A lot has changed since that 1911 decision, including what many used to refer to as the world’s most valuable resource (arguably oil, but those of us in the coffee business would beg to differ).
What has not changed is the general public’s aversion to monopolies; like the negative perception garnered by J. D. Rockefeller, so too have the new monopolies and oligopolies felt the public’s wrath when boundaries have been overstepped. So, what is the new commodity of 21st century monopolies? Data. Specifically, your data. Google, Facebook, Twitter, and a few others have become the global Standard Oil of our day, mining data that, had its good side, like social media, which help bring people together. However, its bad side is that it can also tear us apart (think of Cambridge Analytica.) The value of the data is similar to any ore that is refined: Its value lies is in what you can extract from it to better understand markets and trends and then capitalize on that knowledge. Data can also be a means of drawing talented individuals together to create synergies and opportunities. In these cases, the resulting economic benefit is secondary or tertiary but can be even more powerful in the long run than just matching consumers to products.
So what does vending have to do with (big) data? Over the course of many decades, the humble vending machine has seen several technological advances; many dealing with the mechanical function of the equipment but perhaps the most far reaching has had to do with data collection. Starting in the 80’s, certain vending machines used the DEX protocol to collect data on what was happening in the machine such as inventory, and coin-box reconciliation. This has expanded to much more sophisticated data collection, but still revolved around data specific to the machine’s environment.
What if the vending equipment was configured to gather data from users who voluntarily shared it in exchange for discounts or other perks? While this may sound farfetched, consider the business model of Shiru Café. Developed in Japan by a young entrepreneur, the concept involves giving away free coffee to students in exchange for some of their data, where sponsors to the Shiru Café experiment (BASF, PWC, Mitsubishi, et al) can use this data in their recruiting efforts. There are currently 24 locations in Japan, the US and India; all strategically located in and around universities and all are well appointed and well-staffed, serving Fair Trade Organic coffees. Data sharing is voluntary but a condition of frequenting the coffee shop and all parties understand the why, the costs and the benefits of this exchange. Using algorithms for primary data triage, these companies seek out talent from the Shiru patrons that would be a good fit with their needs and corporate culture. The sponsors get an inside track on their next generation, and the students not only get potential job offers, but a really swell cup of coffee too!
Current vending machines have become media platforms, sporting touch screen displays, engaging consumers on more levels than ever before and more and more are wirelessly connected to networks. The look and feel is more akin to a tablet than to what a vending machine was just 15 years ago. Taking the next step into creating an input point for data other than consumer preference or machine inventory levels cannot be far away. From the point of view of equipment’s evolution, this is the next step. Riffing off of the Chiru example, vending operators who have modified their infrastructure to accept relevant data from consumers and a back of the house system to process it, could engage with both their end user customers as well as organizations (companies, institutions, researchers, health organizations, etc.) that have an interest in the specific cohort using the machines. The results of such collaboration in data sharing could have a multitude of benefits, some not even yet imagined. Some of the possibilities could be gaining insight into traffic patterns for public policy, the allocation of health resources, or very possibly taste preferences for new products. All this data has a value, one that the seeker would be willing to pay for from the vending operator.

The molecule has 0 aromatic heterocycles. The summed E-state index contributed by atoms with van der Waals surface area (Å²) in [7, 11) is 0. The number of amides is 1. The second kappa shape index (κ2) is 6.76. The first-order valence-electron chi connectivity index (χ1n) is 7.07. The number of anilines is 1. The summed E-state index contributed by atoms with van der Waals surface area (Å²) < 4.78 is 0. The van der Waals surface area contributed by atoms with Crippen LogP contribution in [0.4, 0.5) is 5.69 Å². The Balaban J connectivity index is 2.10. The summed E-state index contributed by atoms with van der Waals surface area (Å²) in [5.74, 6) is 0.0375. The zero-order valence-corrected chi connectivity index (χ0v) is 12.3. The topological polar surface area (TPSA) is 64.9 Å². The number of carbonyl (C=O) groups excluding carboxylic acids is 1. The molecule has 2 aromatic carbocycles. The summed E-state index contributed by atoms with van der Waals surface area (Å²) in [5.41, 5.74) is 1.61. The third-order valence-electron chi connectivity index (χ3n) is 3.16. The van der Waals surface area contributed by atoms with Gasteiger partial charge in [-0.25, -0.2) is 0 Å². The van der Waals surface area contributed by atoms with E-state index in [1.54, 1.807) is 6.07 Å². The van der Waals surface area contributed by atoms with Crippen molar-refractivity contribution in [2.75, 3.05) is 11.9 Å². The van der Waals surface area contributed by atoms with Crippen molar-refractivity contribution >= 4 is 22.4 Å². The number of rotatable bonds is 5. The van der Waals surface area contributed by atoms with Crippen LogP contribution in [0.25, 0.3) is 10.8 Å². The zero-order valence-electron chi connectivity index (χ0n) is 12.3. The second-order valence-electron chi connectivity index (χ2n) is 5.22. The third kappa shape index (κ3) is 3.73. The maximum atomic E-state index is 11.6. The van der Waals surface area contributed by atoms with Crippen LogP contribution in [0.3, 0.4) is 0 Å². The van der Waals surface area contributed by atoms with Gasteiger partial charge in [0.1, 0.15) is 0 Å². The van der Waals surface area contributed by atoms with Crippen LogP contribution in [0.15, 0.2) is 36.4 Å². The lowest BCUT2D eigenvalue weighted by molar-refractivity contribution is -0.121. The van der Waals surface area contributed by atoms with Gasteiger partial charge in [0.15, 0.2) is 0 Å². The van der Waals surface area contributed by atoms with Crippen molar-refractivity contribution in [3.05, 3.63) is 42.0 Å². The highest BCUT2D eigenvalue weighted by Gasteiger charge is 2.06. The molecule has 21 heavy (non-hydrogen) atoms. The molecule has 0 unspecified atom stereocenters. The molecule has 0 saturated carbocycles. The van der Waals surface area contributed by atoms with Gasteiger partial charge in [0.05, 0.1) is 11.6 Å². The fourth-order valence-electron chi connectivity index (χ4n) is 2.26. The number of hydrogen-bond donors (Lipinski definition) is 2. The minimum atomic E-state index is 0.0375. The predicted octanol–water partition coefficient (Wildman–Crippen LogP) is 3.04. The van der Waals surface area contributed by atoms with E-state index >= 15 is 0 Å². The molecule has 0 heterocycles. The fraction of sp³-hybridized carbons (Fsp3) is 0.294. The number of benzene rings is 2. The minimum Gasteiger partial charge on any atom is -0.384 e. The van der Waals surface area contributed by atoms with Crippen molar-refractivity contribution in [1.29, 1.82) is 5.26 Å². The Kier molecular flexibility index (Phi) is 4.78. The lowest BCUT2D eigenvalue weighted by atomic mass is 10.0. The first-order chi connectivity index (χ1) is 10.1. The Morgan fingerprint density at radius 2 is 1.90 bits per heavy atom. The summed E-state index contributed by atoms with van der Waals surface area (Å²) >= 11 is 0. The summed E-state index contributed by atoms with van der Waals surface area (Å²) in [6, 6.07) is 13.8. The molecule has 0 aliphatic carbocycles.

The vending industry is well placed to take advantage of this century’s sine qua non. The technology built into much of the equipment, the widespread reach of locations, carefully selected to yield good returns on traffic patterns, and the networked infrastructure all amount to an opportunity worthy of capitalization.
Comments, questions, feedback, start a dialogue? Please e-mail Brian at
Brian Martell works at Heritage Coffee as vice-president of sales and has many years of industry experience. Brian has also been the recipient of three prestigious awards: the Don Storey, Stuart Daw, and the Albert DeNovelus Customer Service awards. Questions, comments, feedback, start a dialogue? Email him at
Coffee Trends: Fall 2019
Vending and the world’s most valuable resource
A little over a century ago, The Supreme Court of the US passed judgment under the Sherman Act to break up the most iconic monopoly in American History. Standard Oil, the monolith that controlled nearly 90 per cent of the American oil industry at the time, was broken up into 34 separate companies.
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